I am creating visual notes to document different facets of NYU’s Interactive Telecommunication Program’s 30th anniversary celebrations. Here are a few of my interpretations of projects that people are creating for the 1-in-1 projects. In these projects, alumni, staff, and current students have 24 hours to create projects which will be displayed the following day.
The concept: When you give a speech, you are providing a service. People have needs, you have offerings, and you want to offer them a speech that serves those needs tailored out of what you have to offer. In this workshop our goal was to use visual techniques to find out an audiences needs and unearth our own skills and knowledge that could speak to those needs. Next we created brief speeches that aimed to address what our audience was interested in. By the end of the workshop, participants each gave mini-speeches to small groups.
1) Using all-image mind maps to get a lot of ideas on paper and share a lot of information quickly. Using a mind map to generate ideas is an example of divergent thinking. Mind maps are very useful for this.
The use of images to depict areas of knowledge and areas of challenge got people to connect to their ideas in a visceral way, and made for a memorable medium to share with their group members.
2) People found the idea of a useful public presentation being the intersection of what you can offer and what people need useful.
3) Live graphic recording: It was powerful to see the narrative of the workshop unfolding onto a wall sized mural (above) as the evening progressed, courtesy of Heather Willems of Image Think. The resulting image is an information rich record for people who want to review the workshop.
4) After the divergent thinking of creating the initial mind maps, converging on a few relevant ideas and putting them in a sequence that made a point seemed to work well.
What to tweak next time:
1) Pacing: I needed to pick up the pace. Instead of demonstrating something and then letting people repeat my process, I just need to start demonstrating it, and then let people get going.
2) Focus: In my own personal examples, I included some personal items that took the focus more in a therapy direction and less in a business direction. There is nothing wrong with this, but for this crowd, and for any professionally oriented crowd, I would stick to professional examples.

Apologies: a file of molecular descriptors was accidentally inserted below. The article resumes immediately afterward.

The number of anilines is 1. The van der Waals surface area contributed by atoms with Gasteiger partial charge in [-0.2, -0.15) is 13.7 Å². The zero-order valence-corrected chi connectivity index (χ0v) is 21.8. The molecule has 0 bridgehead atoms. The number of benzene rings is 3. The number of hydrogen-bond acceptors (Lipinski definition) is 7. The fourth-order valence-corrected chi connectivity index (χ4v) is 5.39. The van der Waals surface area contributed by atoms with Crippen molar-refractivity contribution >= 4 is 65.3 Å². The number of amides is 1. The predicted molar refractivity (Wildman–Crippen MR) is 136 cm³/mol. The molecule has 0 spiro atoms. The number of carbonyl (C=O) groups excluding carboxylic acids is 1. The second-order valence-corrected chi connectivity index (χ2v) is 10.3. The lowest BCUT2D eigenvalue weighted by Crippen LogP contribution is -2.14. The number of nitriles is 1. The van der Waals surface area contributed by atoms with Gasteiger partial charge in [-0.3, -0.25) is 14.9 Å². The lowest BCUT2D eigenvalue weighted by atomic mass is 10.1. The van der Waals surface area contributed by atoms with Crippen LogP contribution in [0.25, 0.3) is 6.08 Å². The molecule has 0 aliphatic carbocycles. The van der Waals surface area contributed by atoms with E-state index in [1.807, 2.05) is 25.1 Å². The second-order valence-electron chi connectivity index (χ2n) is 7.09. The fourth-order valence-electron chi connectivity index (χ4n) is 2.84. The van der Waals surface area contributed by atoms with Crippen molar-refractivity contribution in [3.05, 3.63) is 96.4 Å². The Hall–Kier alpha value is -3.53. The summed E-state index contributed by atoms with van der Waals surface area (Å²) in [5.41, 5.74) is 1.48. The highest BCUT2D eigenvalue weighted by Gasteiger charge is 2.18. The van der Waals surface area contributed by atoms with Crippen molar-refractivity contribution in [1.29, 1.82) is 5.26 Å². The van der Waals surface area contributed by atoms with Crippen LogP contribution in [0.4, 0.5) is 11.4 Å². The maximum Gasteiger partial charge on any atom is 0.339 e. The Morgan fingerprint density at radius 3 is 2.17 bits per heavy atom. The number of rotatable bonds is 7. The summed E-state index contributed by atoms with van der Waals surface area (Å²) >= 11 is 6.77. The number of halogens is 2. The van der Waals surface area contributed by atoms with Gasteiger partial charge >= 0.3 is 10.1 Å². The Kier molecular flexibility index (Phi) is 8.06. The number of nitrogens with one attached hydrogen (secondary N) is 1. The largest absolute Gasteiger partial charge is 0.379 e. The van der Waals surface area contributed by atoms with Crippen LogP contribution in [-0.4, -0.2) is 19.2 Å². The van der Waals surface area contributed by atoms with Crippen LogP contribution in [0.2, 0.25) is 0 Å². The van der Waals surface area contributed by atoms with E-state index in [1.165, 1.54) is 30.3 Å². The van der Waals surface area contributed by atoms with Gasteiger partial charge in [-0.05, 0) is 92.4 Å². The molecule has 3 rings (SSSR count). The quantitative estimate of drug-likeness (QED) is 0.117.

3) Practicality: I think this would be more practical if I had people map out a presentation that they actually thought they would have to give soon, and map out what they know about the intended audience, instead of having them tailor a talk to people at the workshop who they may, realistically, never have to present to.
4) Start with goals: What do you want to happen as a result of your speech? When we engage in public speaking, we have goals of our own—It’s not just about serving the needs of our audience. We want them to take action, to buy something, to consider a new approach, to approve something, to be entertained, or moved, or any of a number of things. Next time, I would focus more on goals of a speech, which are the foundation of its success. This would be a natural fit with focusing on an actual speech we are going to have to give.
Conclusion: In the end, successful public speaking comes down to having clear goals, knowing your audience, giving them something that resonates, and thus moving them in the direction that matches your goals. Visual thinking can help. But it’s only part of the story. Another big part is practice. So as I keep practicing this workshop, I will keep you posted on what I learn.
Big thanks to LiquidNet for hosting us, to Ray DeLaPena, MJ Broadbent and the VizThink NYC crew for organizing and promoting the event, Heather Willems of Image Think who provided graphic recording, and everyone who gave me feedback.
If you were at the workshop and have further thoughts about it, I would love to hear about it, either in the comments or at jonny(dot)email@example.com. Your insight really helps!